In the 1800s, the Irish (whether in Ireland, Britain, or the U.S.) were often very negatively stereotyped. In many cases the same negative characteristics attributed to Africans and African Americans (sloth, immorality, destructiveness) were often also associated with the Irish. In fact, some scientists believed the Irish were, like Africans, more closely related to apes than to other Europeans, and in some cases in the U.S., Irish immigrants were classified as Blacks, not Whites.

The next three political cartoons from the 1800s were found on the Nevada Department of Education website section about racism (as was the quote about the first cartoon).

This one is titled “The Workingman’s Burden” and depicts “a gleeful Irish peasant carrying his Famine relief money while riding on the back of an exhausted English laborer.” It might make a good comparison to how welfare recipients are viewed in the U.S.

This illustration ran in Harper’s Weekly magazine. Notice how the Irish are depicted as more similar to “Negros” than to “Anglo Teutonic” individuals, and both the Irish and Africans are caricatured as ape-like. It could also be useful for a discussion of scientific racism.

This cartoon, titled “Two Forces,” shows a figure representing Britain protecting a weeping, frightened woman, representing Ireland, from a rampaging Irishman; notice his hat says “anarchy.”

This image, found at the University College Cork website, depicts Daniel O’Connell, a leader of the Irish land reform movement, as an “ogre.” He is ladling poor Irish peasants out of a pot labeled “agitation soup,” and, presumably, cheating them out of money in the guise of helping them.

Here we see the Irish depicted as a Frankensteinian monster in a cartoon that ran in Punch in 1882 (image found at the website for a course at the University of St. Andrews):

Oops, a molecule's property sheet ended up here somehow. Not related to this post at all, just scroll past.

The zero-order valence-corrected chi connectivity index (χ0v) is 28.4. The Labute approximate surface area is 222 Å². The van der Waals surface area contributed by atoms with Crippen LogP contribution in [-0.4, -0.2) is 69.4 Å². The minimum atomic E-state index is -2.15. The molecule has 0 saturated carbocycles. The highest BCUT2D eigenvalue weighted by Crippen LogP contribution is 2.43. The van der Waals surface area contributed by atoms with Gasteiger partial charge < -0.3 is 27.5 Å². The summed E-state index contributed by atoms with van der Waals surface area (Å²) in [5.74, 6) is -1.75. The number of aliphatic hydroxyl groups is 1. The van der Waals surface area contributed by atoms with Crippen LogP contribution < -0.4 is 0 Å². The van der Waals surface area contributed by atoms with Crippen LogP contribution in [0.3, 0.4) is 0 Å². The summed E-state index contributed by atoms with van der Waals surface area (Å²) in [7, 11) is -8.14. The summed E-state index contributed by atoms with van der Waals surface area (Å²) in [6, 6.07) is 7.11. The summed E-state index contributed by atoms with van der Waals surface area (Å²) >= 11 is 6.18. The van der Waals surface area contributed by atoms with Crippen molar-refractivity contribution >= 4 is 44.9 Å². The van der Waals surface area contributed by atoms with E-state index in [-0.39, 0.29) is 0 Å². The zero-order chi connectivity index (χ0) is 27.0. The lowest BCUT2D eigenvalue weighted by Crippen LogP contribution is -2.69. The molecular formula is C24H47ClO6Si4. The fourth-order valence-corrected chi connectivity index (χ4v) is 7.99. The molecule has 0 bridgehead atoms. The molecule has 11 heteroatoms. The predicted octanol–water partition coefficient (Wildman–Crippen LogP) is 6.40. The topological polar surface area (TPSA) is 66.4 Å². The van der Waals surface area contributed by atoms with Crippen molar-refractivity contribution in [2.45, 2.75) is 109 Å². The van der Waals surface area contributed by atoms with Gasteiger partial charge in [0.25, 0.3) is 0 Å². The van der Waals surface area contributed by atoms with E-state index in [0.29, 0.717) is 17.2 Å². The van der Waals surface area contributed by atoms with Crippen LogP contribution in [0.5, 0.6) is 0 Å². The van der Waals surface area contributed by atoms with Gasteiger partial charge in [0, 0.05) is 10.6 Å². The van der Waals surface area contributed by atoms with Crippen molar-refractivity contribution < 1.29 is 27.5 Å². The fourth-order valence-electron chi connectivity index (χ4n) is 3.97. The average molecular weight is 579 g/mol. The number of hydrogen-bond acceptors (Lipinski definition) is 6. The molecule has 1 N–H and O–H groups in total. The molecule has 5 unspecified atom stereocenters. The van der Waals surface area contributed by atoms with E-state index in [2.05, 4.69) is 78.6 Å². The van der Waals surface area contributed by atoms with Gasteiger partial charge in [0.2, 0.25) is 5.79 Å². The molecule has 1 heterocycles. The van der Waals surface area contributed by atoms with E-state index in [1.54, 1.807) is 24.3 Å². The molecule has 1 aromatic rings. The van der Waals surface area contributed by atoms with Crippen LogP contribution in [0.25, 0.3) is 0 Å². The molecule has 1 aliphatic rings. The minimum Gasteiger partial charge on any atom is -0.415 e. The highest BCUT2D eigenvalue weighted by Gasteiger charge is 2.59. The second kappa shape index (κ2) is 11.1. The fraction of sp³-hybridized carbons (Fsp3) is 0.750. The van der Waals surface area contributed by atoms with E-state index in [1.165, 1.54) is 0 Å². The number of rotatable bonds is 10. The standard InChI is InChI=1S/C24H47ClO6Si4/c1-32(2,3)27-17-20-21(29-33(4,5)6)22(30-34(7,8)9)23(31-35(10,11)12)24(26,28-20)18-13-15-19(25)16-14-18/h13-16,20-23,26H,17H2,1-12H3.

These next three all come from the Center for History and New Media at George Mason University. Here we see drunken Irishmen rioting and attacking police:

In this one, John Bull (representing Britain) and Uncle Sam look on as an Irish man engages in reckless destruction; notice the empty bottle in the lower right corner, labeled “drugs”:

Here an ape-like Irish man, again drunk, sits on a powder keg, presumably threatening the entire country:

Finally, this one, published in 1882 (and found at the Michigan State University Museum website), is called “Uncle Sam’s Lodging House” and shows an Irish immigrant causing a commotion while other immigrants (notice the beds are labeled Russian, German, Negro, etc.) try to sleep. The smaller caption under the title says, “Look here, you, everybody else is quiet and peaceable, and you’re all the time a-kicking up a row!”

The message is, of course, that other immigrant groups (including Blacks) settle in and don’t cause problems, while the Irish don’t know how to assimilate or stay in their place.

You might compare these images to this recent post about how symbols of Irishness have lost any real negative implications, such that even politicians in non-Irish-dominated districts feel comfortable using them in campaign materials.

And yes, I know I’ve been posting a lot of stuff about race and ethnicity lately. I’m teaching a class on it this semester–it’s the stuff that I keep coming across while writing lectures.